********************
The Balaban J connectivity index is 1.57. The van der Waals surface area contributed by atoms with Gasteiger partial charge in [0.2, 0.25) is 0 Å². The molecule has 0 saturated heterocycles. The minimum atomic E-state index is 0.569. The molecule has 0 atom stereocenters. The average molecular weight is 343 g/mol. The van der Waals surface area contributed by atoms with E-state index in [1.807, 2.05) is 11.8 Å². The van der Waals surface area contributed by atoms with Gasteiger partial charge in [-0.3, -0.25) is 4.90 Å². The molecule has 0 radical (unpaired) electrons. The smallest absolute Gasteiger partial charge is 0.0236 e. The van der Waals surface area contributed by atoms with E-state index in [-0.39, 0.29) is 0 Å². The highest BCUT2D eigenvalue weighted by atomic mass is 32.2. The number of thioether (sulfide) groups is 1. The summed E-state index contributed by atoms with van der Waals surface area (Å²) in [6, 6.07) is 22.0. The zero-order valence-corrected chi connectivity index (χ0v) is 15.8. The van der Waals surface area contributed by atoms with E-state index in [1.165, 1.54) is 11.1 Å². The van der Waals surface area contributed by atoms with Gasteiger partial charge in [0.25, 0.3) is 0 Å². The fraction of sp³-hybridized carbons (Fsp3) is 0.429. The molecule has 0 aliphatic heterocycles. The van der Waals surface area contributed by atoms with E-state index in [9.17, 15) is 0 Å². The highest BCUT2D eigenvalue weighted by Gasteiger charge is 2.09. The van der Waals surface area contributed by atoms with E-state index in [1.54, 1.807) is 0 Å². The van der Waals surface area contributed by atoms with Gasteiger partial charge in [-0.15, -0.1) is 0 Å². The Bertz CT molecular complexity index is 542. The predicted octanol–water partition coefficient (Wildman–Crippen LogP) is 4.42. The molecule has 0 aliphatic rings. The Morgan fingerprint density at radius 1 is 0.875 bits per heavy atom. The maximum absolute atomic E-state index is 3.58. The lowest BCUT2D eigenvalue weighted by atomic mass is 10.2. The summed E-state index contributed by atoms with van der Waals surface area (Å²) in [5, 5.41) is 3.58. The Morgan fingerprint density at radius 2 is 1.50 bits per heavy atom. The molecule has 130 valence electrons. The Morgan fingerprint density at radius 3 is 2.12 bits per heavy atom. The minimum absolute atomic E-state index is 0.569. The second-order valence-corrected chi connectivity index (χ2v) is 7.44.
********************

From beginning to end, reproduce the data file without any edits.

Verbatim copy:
The Balaban J connectivity index is 1.57. The van der Waals surface area contributed by atoms with Gasteiger partial charge in [0.2, 0.25) is 0 Å². The molecule has 0 saturated heterocycles. The minimum atomic E-state index is 0.569. The molecule has 0 atom stereocenters. The average molecular weight is 343 g/mol. The van der Waals surface area contributed by atoms with E-state index in [1.807, 2.05) is 11.8 Å². The van der Waals surface area contributed by atoms with Gasteiger partial charge in [-0.3, -0.25) is 4.90 Å². The molecule has 0 radical (unpaired) electrons. The smallest absolute Gasteiger partial charge is 0.0236 e. The van der Waals surface area contributed by atoms with E-state index in [-0.39, 0.29) is 0 Å². The highest BCUT2D eigenvalue weighted by atomic mass is 32.2. The number of thioether (sulfide) groups is 1. The summed E-state index contributed by atoms with van der Waals surface area (Å²) in [6, 6.07) is 22.0. The zero-order valence-corrected chi connectivity index (χ0v) is 15.8. The van der Waals surface area contributed by atoms with E-state index in [1.165, 1.54) is 11.1 Å². The van der Waals surface area contributed by atoms with Gasteiger partial charge in [0.25, 0.3) is 0 Å². The fraction of sp³-hybridized carbons (Fsp3) is 0.429. The molecule has 0 aliphatic heterocycles. The van der Waals surface area contributed by atoms with E-state index in [9.17, 15) is 0 Å². The highest BCUT2D eigenvalue weighted by Gasteiger charge is 2.09. The van der Waals surface area contributed by atoms with E-state index in [1.54, 1.807) is 0 Å². The van der Waals surface area contributed by atoms with Gasteiger partial charge in [-0.15, -0.1) is 0 Å². The Bertz CT molecular complexity index is 542. The predicted octanol–water partition coefficient (Wildman–Crippen LogP) is 4.42. The molecule has 0 aliphatic rings. The Morgan fingerprint density at radius 1 is 0.875 bits per heavy atom. The maximum absolute atomic E-state index is 3.58. The lowest BCUT2D eigenvalue weighted by atomic mass is 10.2. The summed E-state index contributed by atoms with van der Waals surface area (Å²) in [5, 5.41) is 3.58. The Morgan fingerprint density at radius 2 is 1.50 bits per heavy atom. The molecule has 130 valence electrons. The Morgan fingerprint density at radius 3 is 2.12 bits per heavy atom. The minimum absolute atomic E-state index is 0.569. The second-order valence-corrected chi connectivity index (χ2v) is 7.44.